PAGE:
Monday, October 7, 2013
Adoption Movie Guide: The Flintstones (Barney and Betty adopt Bamm-Bamm)
Flintstones... Meet the Flintstones... They’re a modern Stone Age family…
Well, actually, the 1994 cinematic version of the Flintstones features two modern Stone Age families. Fred Flintstone has married Wilma, who came from a wealthy family. Fred’s work at a local mine isn’t sufficient to provide Wilma with the luxury she is accustomed to – and Wilma generally seems OK with this, but money is a concern. Their neighbors and close friends, Barney and Betty Rubble, have been unable to have children. Fred secretly loans Barney some money so that Barney and Betty can adopt Bamm-Bamm. To thank Fred for this, Barney secretly switches competence examinations with Fred. This was a bigger deal than Barney realizes; with Fred’s score assigned to him, Barney is the lowest-scoring employee and is marked for termination. With Barney’s score assigned to him, Fred is promoted to vice-president, and is tasked with firing Barney. Now, the Rubbles and Flintstones have to cope with their strained friendship while Barney also has to figure out how to convince the adoption agency that he should still be able to keep Bamm-Bamm.
How is This Relevant to Adoption?
Barney is excited to be a father. He rejoices that there will be “someone to carry on the proud name of Rubble.” He asks whether he’ll be a good dad. The Rubbles’ adoption of Bamm-Bamm is a central element to the backstory of the film.
Barney is certainly excited to be a father. Fred and Wilma are – initially and ultimately – supportive friends. Wilma overtly supports Fred’s assistance to the Rubbles.
Barney acknowledges that adoption will require a substantial life change. He doesn’t have an unrealistic, idealized view of parenthood. He knows that “from now on, I’ll be spending 24 hours a day attending to the needs of a helpless little boy…” and yet, he still excitedly pursues parenthood.
Barney and Betty are excited to adopt Bamm-Bamm even though he has some difficult behaviors, is easily startled, and has speech delays, and even though others say unkind things about him. They don’t give up, and he eventually attaches to them.
Some children could come away from the film thinking that the Rubbles bought Bamm-Bamm, rather than realizing that they had to have money to be able to provide for him. Parents will need to make sure that their kids don’t apply this misinterpretation to their own story.
One adult suggests that all it will take to help Bamm-Bamm overcome his behavioral challenges is, “a little love.”
Fred requires Barney to keep his assistance a secret. Secrecy and adoption are usually a dangerous combination.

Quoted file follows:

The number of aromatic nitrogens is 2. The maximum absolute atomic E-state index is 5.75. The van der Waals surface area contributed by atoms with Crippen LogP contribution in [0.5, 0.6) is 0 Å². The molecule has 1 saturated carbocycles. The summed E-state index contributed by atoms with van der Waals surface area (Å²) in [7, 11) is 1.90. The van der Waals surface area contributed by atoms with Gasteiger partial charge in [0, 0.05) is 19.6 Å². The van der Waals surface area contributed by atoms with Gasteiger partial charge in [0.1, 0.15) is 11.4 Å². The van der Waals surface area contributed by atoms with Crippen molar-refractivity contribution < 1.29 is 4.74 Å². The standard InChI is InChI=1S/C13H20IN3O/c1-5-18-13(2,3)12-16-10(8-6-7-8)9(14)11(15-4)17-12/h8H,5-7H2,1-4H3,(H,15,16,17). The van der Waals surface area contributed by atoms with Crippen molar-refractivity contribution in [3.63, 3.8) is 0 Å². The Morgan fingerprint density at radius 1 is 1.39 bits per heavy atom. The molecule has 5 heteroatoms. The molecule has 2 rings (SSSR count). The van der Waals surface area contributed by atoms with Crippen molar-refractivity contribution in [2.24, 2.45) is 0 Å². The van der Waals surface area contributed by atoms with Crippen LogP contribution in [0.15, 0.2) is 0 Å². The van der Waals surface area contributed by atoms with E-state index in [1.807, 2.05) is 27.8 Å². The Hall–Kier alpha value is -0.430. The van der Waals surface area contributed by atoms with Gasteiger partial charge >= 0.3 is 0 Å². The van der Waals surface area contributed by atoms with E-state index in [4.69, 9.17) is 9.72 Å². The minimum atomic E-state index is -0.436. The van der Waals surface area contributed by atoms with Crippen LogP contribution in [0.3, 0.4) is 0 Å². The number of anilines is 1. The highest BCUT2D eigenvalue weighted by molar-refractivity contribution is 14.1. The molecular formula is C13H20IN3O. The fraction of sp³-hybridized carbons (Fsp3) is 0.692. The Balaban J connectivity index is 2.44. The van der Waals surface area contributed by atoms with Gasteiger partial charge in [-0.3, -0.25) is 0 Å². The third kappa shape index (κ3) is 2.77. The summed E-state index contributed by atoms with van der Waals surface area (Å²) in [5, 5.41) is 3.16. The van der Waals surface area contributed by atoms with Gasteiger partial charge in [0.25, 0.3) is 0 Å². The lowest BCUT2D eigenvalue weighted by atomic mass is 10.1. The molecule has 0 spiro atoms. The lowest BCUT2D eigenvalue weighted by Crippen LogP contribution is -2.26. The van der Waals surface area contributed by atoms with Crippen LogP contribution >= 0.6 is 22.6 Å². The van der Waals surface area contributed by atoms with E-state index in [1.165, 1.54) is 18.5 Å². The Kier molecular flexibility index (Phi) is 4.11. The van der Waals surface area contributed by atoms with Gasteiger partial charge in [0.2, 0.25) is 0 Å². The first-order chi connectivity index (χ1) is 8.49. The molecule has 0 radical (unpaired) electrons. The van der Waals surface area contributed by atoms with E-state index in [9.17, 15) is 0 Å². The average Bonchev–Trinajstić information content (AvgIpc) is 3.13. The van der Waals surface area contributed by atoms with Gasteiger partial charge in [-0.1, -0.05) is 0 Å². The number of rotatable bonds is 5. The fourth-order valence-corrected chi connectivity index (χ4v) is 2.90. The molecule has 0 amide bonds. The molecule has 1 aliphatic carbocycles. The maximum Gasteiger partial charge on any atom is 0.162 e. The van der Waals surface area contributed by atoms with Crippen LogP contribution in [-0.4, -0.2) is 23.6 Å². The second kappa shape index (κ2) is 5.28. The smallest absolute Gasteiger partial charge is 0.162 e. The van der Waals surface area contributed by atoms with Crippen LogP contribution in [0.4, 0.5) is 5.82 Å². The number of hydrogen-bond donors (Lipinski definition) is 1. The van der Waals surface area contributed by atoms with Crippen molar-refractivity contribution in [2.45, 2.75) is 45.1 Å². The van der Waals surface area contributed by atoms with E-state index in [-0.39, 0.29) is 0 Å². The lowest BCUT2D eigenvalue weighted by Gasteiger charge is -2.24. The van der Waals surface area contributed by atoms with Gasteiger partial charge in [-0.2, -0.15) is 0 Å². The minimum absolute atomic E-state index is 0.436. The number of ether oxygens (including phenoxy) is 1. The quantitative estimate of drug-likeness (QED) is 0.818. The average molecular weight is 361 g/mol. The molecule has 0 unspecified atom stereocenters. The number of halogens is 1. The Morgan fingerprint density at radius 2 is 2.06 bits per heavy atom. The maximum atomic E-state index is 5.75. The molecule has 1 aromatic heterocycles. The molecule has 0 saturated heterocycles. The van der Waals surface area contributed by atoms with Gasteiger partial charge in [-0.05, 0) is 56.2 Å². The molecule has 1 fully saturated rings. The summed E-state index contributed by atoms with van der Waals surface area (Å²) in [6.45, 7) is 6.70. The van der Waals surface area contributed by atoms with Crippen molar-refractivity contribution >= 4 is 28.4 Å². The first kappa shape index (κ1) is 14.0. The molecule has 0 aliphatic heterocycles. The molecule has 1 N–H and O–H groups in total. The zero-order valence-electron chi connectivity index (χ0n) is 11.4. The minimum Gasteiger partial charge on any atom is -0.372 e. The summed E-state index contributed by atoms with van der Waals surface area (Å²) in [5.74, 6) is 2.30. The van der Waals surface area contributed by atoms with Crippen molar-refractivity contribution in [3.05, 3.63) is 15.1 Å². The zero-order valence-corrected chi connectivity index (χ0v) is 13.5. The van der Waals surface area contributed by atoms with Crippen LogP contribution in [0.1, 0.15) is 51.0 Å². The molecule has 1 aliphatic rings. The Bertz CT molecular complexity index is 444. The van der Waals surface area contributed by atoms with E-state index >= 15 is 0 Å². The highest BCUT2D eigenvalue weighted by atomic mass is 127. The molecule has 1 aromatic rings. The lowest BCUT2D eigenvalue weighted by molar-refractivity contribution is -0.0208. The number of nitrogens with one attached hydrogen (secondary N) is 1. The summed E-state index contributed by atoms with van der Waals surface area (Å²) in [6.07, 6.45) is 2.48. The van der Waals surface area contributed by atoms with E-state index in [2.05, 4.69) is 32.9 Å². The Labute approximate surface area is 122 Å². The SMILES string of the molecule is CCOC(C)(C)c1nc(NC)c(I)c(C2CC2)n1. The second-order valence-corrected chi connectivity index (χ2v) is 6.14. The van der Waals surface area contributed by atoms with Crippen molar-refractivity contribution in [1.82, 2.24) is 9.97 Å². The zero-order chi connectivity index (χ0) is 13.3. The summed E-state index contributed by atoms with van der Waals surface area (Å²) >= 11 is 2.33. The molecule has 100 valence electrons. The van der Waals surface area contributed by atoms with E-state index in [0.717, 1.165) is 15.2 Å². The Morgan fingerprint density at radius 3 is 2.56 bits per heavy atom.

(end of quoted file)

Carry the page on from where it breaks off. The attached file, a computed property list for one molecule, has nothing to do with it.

Barney eventually announces, “I owe my son to Fred.” I can’t help but think of how awkward the obligation and indebtedness expressed by this sentiment may eventually be to Bamm-Bamm.
When Barney and Betty go to the adoption agency, they are initially presented with a monkey. The scene is played for humor, as the monkey is actually intended for two adult monkeys. The scene could be interpreted as insensitive.
It’s a little surprising to say this about a Flintstones movie but – there is a lynch mob scene. Also, Bamm-Bamm and a young friend are kidnapped and their lives put in jeopardy.
I wish I could give The Flintstones a wholehearted recommendation. The characters are well-loved, and from one point of view, the film captures a family’s realistic, excited, and friend-supported approach to adoption, followed by a strong commitment to their child in spite of difficulties. Unfortunately, I have to temper the recommendation because of the way in which secrecy is woven into the film, because of the potential to misinterpret the adoption of Bamm-Bamm as a purchase, and because of the scenes of peril – lynch mobs and kidnappings are particularly scary, especially for a film that features a semi-anthropomorphized dinosaur. So, here’s the recommendation: It could be a good film for your family – but watch it yourself before showing it to your kids. Some other films showing a family’s pursuit of adoption are Martian Child, Meet the Robinsons, and The Odd Life ofTimothy Green, but none of this capture quite the same angle as The Flintstones.
Questions for Discussion
Why was it important for Barney and Betty to have money if they wanted to adopt Bamm-Bamm?
What made Barney and Betty good parents?
What made Fred and Wilma good friends?
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